Some of the bravest women, in the last 100 years, have been fighting for equality. This struggle did not bypass athletes, including those who became the symbol of women’s marathon race.
International Women’s Day, 8th of March, is celebrated worldwide. At the beginning of the 20th century women, led by Claret Zetkin, started fighting for their rights, both at work and in the community.
This fight has cleared a path for many women to raise their voice against discrimination and fulfill their dreams. Among them were also those who were the bravest and have, despite protests, ran their first marathon.
Mid previous century women were not allowed to compete in marathon races. In spite of sending applications, they have always been denied participation. Roberta “Bobbi” Gibb decided to end the “agony” and entered history as the first woman to run a marathon. Regardless of the fact that her application was rejected, she “sneaked in” in the race and, in 1966, ran the Boston Marathon.
Next year, Kathrine Switzer followed her example. Although she was not given the right to run the marathon she did it anyway using her initials, so no one noticed a woman signed up for the race.
Just after the first four kilometers, Jock Semple, one of the organizers, noticed that a woman was running shoulder to shoulder with men and tried to stop her in the intent. However, her boyfriend, at the time, defended her and Kathrine Switzer reached the finish line becoming the symbol of women’s marathon.
“AT THE TIME, LONG DISTANCE RUNNING FOR WOMEN WAS VERY CONTRAVERSIAL. EVERYONE TOUGHT THAT WOMEN WOULD HAVE HUGE LEGS AFTER INTENSE PHYSICAL ACTIVITY, GROW A MUSTACHE OR CHEST HAIR AND THAT THEIR UTERUS WOULD FALL OUT…”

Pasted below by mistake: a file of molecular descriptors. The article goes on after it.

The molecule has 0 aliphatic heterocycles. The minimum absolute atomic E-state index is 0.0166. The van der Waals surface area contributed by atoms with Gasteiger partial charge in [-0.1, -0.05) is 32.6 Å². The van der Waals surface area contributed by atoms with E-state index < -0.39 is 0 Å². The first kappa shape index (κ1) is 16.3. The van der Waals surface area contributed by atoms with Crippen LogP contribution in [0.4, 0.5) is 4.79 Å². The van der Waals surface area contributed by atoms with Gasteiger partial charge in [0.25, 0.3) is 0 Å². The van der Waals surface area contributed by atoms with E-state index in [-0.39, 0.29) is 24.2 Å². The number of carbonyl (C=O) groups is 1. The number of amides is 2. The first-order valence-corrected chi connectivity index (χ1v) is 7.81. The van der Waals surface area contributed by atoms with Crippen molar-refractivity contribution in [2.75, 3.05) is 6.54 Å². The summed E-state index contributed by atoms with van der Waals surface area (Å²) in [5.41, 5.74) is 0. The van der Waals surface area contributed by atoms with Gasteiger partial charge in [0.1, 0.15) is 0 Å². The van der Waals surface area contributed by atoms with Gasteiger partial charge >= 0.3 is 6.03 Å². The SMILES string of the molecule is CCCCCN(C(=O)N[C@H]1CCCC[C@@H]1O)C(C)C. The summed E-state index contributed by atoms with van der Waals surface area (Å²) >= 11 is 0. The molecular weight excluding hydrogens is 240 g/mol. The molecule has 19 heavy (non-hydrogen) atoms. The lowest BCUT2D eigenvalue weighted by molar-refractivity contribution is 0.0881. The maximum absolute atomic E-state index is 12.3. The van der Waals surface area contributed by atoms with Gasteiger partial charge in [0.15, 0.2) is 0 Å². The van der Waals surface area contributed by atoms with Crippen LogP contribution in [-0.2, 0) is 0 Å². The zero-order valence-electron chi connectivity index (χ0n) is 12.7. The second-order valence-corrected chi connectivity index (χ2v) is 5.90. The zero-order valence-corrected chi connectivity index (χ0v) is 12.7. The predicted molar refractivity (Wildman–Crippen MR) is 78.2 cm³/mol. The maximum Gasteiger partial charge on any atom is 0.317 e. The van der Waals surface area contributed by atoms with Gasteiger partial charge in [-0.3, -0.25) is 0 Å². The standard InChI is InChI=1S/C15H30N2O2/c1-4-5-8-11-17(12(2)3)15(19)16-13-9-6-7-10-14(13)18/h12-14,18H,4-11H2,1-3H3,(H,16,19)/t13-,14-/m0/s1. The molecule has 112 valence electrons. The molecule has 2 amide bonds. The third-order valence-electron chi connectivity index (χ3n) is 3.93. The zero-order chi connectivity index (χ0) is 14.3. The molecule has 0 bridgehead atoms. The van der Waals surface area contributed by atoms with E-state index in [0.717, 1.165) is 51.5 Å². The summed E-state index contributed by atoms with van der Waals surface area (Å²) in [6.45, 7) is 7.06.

Remembering those days, Kathrine says women were not actually forbidden to run marathons, but it was a common belief that women were not strong enough to endure running 42 kilometers.
Jock Semple remained well known to the public as the “madman” who tried to take off her contestant number as the Amateur Athletic Union did not allow women to compete.
However, many believe that without the passion and energy that Jock Semple had, Boston Marathon would probably not have survived in the critical years after the Second World War.
Kathrine Switzer herself said:
“When I arrived at the Heartbreak Hill, I realized that Jock Semple was just an exhausted executive of the race who has been protecting the event from people he thought did not take running seriously. Of course he was not a popular guy due to his temper. And of course he was “the product of his time” and was of the opinion that women have no need to run a marathon. But I wanted to convince him otherwise. Despite all of this, Jock inspired me to dedicate myself to providing women with new opportunities for running. Almost every day of my life I thank him for this bout because that was my motivation. In addition, he has given the world one of the most powerful photographs that is now being used for promoting women’s rights. Sometimes the most unpleasant things in life turn out to be the best ones. “
Kathrine Switzer wore No. 261 again in 2017, at the Boston Marathon, same as 50 years ago.
She finished the race with a time of 4 hours and 44 minutes, fully equipped, even with her eyeliner and lipstick on. This time she was not the only woman at the start line, over 12,000 women ran the Boston Marathon.